SureBaby Blog

Peanut Allergies and Breastfeeding Linked!

Posted by Alissa Robson

What happens when two hot-button issues collide? Peanut allergies and breastfeeding are at the heart of recent research out of Australia.

According to a study from the Australian National University, children who are exclusively fed breastmilk for the first six months of their lives had a 1.5-times greater chance of having a nut allergy by the time they started school.

The study also concluded that children who were fed other foods and fluids had a higher resistance to nut allergies.

But there are conflicting results, or at least other studies that point to the many health benefits of breastfeeding, including those that say breastfeeding over the long-term can actually help reduce allergies.

Australian Breastfeeding Association spokeswoman Merideth Laverty raised the very valid point that the findings in individual research studies like this one – particularly those on hot-button issues like peanut allergies – could turn many women off of breastfeeding; an outcome that she sees as less than desirable given the many health benefits that have been linked with breastfeeding.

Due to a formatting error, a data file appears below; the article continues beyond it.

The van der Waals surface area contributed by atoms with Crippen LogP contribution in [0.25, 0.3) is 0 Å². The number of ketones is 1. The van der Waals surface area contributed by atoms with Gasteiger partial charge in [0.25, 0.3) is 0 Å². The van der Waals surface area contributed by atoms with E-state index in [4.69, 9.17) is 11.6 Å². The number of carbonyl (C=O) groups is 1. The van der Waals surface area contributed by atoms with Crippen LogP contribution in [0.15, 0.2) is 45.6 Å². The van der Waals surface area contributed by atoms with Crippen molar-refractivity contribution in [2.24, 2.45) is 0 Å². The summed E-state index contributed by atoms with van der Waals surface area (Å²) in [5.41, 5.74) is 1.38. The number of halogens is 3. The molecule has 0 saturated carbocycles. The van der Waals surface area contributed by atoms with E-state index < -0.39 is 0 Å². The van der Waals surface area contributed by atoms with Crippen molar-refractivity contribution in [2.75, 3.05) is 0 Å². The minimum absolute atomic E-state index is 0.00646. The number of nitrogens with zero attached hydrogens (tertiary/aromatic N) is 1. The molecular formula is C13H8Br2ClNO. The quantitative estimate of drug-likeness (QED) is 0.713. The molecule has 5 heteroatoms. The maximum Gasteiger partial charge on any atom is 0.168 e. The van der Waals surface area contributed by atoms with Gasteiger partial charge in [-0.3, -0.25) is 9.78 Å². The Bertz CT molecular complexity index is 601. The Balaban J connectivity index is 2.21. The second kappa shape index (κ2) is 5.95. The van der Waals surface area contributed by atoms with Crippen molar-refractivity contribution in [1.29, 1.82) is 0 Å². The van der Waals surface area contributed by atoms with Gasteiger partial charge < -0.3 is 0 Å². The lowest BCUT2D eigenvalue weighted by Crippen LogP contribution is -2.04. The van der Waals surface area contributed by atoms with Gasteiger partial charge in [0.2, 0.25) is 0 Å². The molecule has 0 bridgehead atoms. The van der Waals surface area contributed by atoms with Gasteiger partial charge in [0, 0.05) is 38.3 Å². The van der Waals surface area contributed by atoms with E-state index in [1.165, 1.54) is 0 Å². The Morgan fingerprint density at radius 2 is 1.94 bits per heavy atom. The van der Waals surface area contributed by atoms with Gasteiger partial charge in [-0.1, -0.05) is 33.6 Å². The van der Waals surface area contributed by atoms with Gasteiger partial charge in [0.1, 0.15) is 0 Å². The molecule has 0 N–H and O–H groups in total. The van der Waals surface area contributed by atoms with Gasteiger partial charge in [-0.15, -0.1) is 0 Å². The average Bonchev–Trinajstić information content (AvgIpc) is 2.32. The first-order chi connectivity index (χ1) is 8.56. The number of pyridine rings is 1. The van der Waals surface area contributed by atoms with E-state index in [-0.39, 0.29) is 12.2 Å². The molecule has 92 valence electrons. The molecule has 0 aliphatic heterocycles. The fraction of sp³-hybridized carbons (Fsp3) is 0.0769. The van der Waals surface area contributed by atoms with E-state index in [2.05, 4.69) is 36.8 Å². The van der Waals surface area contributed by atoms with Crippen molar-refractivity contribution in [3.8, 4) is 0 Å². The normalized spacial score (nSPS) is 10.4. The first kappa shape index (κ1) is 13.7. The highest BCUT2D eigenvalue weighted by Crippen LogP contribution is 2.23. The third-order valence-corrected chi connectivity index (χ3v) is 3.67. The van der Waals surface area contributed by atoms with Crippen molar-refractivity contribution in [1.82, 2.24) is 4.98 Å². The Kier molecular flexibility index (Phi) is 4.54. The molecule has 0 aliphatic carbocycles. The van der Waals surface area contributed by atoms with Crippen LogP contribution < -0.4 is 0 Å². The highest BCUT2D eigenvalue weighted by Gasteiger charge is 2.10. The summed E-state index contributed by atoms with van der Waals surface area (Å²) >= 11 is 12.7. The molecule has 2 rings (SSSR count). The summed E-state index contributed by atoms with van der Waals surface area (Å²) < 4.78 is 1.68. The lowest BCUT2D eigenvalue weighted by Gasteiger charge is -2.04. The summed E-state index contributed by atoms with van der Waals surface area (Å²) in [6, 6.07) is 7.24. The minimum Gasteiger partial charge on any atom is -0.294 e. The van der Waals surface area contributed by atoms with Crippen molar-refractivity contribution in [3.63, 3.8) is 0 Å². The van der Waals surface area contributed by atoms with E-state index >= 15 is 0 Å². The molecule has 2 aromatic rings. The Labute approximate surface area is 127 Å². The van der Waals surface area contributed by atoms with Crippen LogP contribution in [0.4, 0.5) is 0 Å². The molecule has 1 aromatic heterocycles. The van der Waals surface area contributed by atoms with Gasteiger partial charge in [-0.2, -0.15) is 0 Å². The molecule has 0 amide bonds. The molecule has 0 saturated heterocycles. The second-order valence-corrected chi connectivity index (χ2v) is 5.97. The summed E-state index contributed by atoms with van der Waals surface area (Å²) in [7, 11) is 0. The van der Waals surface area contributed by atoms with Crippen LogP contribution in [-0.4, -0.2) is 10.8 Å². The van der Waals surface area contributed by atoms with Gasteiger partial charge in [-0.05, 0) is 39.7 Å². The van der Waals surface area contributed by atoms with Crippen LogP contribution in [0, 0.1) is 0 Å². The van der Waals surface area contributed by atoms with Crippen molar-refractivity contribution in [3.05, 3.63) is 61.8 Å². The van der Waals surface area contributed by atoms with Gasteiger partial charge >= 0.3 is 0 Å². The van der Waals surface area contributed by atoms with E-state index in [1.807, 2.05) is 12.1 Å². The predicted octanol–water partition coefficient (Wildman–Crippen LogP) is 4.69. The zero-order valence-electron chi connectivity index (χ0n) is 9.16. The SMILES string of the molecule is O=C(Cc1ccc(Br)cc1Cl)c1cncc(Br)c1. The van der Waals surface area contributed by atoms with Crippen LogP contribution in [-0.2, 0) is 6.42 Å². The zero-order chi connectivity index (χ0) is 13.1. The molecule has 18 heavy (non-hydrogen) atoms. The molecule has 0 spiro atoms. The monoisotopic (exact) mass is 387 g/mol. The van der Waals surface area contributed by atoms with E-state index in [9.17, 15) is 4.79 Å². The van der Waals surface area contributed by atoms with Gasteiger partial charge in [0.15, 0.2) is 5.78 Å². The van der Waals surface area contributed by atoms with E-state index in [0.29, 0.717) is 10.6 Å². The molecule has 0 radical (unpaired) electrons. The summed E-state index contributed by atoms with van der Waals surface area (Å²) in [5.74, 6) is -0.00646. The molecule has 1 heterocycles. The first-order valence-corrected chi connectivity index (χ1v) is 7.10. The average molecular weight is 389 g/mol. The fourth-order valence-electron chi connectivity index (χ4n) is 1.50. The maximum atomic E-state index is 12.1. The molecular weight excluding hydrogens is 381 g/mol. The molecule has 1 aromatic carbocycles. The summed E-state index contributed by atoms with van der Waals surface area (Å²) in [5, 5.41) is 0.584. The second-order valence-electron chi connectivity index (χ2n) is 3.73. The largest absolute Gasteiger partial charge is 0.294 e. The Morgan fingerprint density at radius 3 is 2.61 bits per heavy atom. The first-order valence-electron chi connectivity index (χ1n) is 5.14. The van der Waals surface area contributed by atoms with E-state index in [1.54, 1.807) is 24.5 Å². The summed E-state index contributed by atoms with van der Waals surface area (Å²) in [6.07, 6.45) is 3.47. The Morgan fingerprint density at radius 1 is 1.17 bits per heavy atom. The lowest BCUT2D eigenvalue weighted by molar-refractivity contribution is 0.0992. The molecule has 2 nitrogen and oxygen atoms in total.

But on the other side, Professor Marjan Kljakovic from ANU makes a good point as well:

“Peanut allergy accounts for two-thirds of all fatal food-induced allergic reactions. It is important for us to understand how feeding practices might be playing a part.”

Which side of the peanut allergy / breastfeeding debate are you on? Do the pros or cons of one outweigh those of the other?

Let us know in the SureBaby comments!

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